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The Oxford Critical and Cultural History of Modernist MagazinesVolume II: North America 1894-1960$
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Peter Brooker and Andrew Thacker

Print publication date: 2012

Print ISBN-13: 9780199545810

Published to Oxford Scholarship Online: March 2015

DOI: 10.1093/acprof:osobl/9780199545810.001.0001

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Negotiating the Margins of the American South

Negotiating the Margins of the American South

The Double Dealer (1921–9)

(p.523) 22 Negotiating the Margins of the American South
The Oxford Critical and Cultural History of Modernist Magazines

Craig Monk

Oxford University Press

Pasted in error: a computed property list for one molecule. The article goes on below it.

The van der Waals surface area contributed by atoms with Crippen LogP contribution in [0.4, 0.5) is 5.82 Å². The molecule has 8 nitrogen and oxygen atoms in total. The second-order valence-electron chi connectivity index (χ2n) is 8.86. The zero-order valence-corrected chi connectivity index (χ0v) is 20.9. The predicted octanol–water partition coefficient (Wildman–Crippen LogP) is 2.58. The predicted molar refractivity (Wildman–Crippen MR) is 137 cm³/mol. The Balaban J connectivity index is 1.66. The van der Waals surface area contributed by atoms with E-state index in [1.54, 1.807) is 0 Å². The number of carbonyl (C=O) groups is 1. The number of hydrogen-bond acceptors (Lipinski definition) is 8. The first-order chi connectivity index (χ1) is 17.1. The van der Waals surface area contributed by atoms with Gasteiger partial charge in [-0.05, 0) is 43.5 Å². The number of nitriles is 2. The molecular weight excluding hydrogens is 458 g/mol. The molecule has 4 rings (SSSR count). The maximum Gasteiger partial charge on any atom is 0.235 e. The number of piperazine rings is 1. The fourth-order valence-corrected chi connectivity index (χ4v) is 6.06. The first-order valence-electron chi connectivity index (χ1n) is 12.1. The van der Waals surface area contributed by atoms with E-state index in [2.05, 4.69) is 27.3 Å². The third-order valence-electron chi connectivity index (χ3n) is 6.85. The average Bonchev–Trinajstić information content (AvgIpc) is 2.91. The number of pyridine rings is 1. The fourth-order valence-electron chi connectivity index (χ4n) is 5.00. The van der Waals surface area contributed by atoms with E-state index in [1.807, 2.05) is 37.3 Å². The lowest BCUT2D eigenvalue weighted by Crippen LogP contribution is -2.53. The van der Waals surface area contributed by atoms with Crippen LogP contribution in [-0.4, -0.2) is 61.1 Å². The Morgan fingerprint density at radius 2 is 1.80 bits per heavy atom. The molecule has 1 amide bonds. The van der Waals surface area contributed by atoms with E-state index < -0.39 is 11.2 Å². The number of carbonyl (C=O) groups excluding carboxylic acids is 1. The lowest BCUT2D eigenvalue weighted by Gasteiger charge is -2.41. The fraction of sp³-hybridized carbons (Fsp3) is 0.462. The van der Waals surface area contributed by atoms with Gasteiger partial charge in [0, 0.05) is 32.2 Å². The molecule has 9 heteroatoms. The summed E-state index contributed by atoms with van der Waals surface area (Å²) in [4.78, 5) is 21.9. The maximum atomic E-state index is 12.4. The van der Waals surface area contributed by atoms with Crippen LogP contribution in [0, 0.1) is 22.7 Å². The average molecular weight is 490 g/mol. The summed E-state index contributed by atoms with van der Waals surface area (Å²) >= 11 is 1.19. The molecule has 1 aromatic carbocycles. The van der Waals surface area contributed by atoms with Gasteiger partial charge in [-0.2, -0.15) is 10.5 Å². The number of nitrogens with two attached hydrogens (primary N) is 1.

This chapter discusses the history of The Double Dealer, which was formed in 1921 to ‘modernize southern letters’. The magazine published many new writers including very early works by Ernest Hemingway, William Faulkner, and Jean Toomer. However, the question of how far it supported Southern writers and artists is an ambiguous one, given that many of its most important discoveries were not from the nearby locale. Another instance of the ambiguous stance of The Double Dealer was that towards Europe: it published Paris letters from Alfred Kreymborg and Djuna Barnes, detailing the exploits of American exiles, while suggesting in one editorial that the vogue for Europe was finished. More positively, however, it published European work in translation, such as Anton Chekhov, Jules Laforgue, and Stéphane Mallarmé, thus bypassing the North/South debate in favour of a more typical modernist internationalism.

Keywords:   American magazine, periodical, southern letters, modernist internationalism

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